Government Market Intervention European Style

From The Wall Street Journal we learn that that the European Central Bank wants to “manage” the interest rates on member nations’ sovereign debt instruments, and it wants to do so by entering the market for government bonds—announcing its buys and sells in a manner intended to “influence” the market’s interest rates imposed on those governments’ borrowings.  The WSJ quotes the ubiquitous “person familiar with the matter” as saying

ECB would guide investors toward a target, or range, for government bond yields of Spain and others by publicly communicating specifics about the amount of the bond purchases it conducts, as well as the details on the types of bonds it buys. For instance, if the central bank says it bought €1 billion ($1.26 billion) worth of shorter-dated Spanish bonds, it could move investors toward the yields it deems appropriate by raising or lowering purchases in subsequent weeks.

But the real thinking was revealed by the ECB’s President, Mario Draghi.  “Exceptionally high” risks are embedded in many government bonds markets, the WSJ cites him as saying, and to the extent to which these “risk premia” include a euro breakup scenario, they are “unacceptable.”  Thus, the market should sit down, shut up, and do what its betters tell them to do.  Investors’ pricings on exploding debt will not be tolerated.  Their duty is to simply keep lending at rates their Betters dictate.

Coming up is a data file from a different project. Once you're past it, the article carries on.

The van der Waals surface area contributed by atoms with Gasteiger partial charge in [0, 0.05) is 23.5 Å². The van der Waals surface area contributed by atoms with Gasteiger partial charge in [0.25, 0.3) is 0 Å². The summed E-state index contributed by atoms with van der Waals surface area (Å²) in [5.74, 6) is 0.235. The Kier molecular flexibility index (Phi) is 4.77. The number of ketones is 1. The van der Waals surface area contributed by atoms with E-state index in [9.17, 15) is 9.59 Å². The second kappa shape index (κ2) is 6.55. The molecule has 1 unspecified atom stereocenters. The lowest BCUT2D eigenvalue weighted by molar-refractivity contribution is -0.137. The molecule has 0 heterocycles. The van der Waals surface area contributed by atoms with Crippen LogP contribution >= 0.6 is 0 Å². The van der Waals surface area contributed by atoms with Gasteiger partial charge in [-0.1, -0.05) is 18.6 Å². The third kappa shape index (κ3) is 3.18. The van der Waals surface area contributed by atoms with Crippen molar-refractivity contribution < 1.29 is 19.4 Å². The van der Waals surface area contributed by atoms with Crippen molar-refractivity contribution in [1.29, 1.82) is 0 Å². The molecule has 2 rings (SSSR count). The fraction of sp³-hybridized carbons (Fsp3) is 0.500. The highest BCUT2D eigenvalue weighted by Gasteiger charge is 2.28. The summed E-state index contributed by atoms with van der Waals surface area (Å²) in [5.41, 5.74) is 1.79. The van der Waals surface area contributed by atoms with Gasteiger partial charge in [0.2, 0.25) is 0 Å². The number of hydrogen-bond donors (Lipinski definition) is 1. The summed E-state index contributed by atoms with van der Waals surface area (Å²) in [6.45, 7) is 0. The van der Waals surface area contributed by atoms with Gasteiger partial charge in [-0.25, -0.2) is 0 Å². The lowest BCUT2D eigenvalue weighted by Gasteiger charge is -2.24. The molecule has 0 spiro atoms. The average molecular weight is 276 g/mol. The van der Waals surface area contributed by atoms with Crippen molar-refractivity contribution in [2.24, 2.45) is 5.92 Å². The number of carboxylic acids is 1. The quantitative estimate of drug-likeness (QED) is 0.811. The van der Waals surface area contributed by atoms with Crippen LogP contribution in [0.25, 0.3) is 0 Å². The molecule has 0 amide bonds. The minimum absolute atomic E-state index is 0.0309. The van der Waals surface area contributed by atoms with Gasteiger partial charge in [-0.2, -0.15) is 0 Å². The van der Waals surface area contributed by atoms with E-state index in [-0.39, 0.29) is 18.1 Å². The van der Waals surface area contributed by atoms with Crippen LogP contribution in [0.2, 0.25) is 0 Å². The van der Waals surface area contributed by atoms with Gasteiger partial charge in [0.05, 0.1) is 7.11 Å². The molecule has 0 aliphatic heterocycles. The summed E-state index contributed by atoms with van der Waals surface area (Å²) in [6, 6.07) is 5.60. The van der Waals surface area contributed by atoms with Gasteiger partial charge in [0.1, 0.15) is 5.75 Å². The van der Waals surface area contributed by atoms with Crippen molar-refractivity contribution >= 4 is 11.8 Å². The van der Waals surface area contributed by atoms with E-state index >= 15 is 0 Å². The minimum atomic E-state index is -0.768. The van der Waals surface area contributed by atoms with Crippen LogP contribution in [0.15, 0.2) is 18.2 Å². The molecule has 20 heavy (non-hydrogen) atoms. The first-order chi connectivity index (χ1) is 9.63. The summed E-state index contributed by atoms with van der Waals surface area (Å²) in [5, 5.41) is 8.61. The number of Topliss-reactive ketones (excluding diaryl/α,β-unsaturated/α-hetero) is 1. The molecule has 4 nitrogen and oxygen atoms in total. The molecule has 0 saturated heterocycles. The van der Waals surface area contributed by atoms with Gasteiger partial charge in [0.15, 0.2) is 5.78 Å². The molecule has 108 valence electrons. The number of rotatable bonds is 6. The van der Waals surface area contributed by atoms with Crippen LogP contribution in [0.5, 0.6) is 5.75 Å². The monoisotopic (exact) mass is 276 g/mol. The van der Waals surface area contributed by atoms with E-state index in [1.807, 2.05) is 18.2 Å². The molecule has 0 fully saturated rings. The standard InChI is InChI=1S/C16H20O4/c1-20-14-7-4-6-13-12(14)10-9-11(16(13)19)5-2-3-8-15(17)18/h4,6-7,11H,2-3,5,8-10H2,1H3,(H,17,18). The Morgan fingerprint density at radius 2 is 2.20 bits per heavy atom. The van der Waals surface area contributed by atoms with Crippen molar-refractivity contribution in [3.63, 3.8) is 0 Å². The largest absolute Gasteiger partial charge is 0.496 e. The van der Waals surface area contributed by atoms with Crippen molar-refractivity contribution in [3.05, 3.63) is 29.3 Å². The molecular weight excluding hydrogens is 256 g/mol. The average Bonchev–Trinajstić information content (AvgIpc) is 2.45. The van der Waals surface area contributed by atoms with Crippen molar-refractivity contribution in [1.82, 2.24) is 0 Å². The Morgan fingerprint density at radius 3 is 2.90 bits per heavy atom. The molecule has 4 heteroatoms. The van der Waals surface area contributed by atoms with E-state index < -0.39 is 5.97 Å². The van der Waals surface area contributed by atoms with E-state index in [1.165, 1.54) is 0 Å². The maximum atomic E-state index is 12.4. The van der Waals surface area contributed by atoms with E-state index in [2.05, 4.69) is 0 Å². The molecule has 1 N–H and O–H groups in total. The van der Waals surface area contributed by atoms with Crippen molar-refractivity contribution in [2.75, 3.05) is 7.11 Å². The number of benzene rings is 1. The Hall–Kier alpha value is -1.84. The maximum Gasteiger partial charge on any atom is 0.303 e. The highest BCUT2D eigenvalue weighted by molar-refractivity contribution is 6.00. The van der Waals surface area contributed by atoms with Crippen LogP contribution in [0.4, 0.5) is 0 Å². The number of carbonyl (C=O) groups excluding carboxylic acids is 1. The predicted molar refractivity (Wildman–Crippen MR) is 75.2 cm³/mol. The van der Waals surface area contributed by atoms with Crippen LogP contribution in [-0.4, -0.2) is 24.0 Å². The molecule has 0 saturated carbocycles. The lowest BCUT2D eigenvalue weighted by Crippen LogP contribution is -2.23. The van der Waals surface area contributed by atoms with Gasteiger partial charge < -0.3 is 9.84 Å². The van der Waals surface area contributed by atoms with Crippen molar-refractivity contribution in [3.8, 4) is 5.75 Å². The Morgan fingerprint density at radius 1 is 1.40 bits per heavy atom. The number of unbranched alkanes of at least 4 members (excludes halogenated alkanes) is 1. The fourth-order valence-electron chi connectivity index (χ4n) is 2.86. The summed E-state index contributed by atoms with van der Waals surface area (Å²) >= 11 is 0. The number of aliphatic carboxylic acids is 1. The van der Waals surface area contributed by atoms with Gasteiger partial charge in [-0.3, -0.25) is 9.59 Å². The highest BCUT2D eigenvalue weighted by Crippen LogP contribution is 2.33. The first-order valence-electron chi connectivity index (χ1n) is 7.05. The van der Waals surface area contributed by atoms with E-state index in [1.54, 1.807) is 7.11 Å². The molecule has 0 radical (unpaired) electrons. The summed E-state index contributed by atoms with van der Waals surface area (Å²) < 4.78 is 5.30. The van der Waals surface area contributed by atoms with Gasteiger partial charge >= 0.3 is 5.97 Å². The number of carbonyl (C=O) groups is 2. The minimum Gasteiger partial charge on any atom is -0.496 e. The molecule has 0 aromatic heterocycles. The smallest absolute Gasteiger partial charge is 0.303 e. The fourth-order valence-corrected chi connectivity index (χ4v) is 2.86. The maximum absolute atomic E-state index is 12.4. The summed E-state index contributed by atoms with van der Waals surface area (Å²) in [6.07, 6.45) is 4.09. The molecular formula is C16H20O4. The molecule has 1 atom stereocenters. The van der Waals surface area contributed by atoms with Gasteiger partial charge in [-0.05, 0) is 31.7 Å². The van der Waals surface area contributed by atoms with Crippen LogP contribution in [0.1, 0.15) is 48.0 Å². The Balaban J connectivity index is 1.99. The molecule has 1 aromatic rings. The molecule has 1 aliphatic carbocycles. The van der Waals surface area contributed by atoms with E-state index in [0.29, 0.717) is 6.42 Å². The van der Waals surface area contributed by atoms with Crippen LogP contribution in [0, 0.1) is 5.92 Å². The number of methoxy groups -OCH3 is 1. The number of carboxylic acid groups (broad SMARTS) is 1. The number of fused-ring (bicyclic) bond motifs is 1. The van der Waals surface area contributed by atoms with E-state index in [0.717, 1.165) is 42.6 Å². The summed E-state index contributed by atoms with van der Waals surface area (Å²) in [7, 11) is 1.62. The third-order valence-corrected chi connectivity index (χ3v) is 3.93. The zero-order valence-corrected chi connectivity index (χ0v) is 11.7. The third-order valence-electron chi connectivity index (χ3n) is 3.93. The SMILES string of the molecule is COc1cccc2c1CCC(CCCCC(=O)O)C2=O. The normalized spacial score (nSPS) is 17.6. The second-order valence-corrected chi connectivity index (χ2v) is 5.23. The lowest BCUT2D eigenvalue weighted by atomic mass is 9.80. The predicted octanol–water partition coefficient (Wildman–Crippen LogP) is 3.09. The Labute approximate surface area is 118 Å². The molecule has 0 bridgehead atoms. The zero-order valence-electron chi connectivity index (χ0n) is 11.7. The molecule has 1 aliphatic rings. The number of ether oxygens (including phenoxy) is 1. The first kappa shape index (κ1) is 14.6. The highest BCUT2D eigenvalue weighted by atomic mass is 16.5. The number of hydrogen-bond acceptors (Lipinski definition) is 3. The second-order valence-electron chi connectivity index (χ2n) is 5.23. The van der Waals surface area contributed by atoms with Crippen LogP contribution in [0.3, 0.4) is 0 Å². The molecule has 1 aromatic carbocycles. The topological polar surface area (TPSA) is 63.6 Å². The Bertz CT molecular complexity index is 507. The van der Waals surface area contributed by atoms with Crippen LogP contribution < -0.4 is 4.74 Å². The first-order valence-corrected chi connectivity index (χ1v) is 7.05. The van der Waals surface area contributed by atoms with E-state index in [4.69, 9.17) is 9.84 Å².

Never mind that, as the Bundesbank’s Jens Weidmann puts it,

In democracies, Parliaments, not central banks, should decide about such comprehensive sharing of risks[.]

He’s not one of the Know Betters, so he’s just whispering in the wind.


Then we have this from Spain, in particular.  The government says it expects the Spanish economy to contract 1.7% this year, despite growing exports (from the declining euro more than any real productivity-related effects), and it will contract next year by an additional 0.5%.  Yet that same Spanish government fully intends to impose “billions of euros” in tax increases over these next two years (along with allegedly large spending cuts).  You read that right.  In a contracting economy, the government fully intends to take a ton of money out of the private sector: it intends to defund the very part of the economy that is the engine of economic prosperity—and here, of economic recovery.


And then there’s this.  The Obamacare Independent Payment Advisory Board, consisting of “15 philosopher kings,” is starting to be set up, although we don’t get to know who these kadi are until after the election this fall.  This Board will have the power to dictate prices to all participants in the health care industry: hospitals, doctors, insurers, patients alike.  No market forces at all here.  And yes, there will be plenty of patients: customer participation is mandatory.  Of course there’ll be fewer and fewer providers as these are driven out of business by the Board’s price controls; this will turn the Board into a Death Panel.  A third example of government market intervention European style.

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